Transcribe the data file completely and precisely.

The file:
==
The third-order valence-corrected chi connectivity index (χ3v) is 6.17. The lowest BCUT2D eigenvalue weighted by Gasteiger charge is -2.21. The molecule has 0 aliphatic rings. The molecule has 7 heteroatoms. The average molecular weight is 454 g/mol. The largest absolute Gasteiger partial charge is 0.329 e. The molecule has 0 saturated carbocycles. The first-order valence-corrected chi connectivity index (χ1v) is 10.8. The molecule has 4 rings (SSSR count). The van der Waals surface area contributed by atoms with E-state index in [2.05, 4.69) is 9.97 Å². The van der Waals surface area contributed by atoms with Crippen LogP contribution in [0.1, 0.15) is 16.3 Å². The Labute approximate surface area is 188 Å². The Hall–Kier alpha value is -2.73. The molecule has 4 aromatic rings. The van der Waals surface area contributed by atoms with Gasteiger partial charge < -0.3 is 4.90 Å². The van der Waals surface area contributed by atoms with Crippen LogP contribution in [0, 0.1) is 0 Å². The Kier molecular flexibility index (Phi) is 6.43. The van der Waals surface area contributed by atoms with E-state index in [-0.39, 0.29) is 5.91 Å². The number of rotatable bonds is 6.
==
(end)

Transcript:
The third-order valence-corrected chi connectivity index (χ3v) is 6.17. The lowest BCUT2D eigenvalue weighted by Gasteiger charge is -2.21. The molecule has 0 aliphatic rings. The molecule has 7 heteroatoms. The average molecular weight is 454 g/mol. The largest absolute Gasteiger partial charge is 0.329 e. The molecule has 0 saturated carbocycles. The first-order valence-corrected chi connectivity index (χ1v) is 10.8. The molecule has 4 rings (SSSR count). The van der Waals surface area contributed by atoms with E-state index in [2.05, 4.69) is 9.97 Å². The van der Waals surface area contributed by atoms with Crippen LogP contribution in [0.1, 0.15) is 16.3 Å². The Labute approximate surface area is 188 Å². The Hall–Kier alpha value is -2.73. The molecule has 4 aromatic rings. The van der Waals surface area contributed by atoms with Gasteiger partial charge < -0.3 is 4.90 Å². The van der Waals surface area contributed by atoms with Crippen LogP contribution in [0, 0.1) is 0 Å². The Kier molecular flexibility index (Phi) is 6.43. The van der Waals surface area contributed by atoms with E-state index in [-0.39, 0.29) is 5.91 Å². The number of rotatable bonds is 6.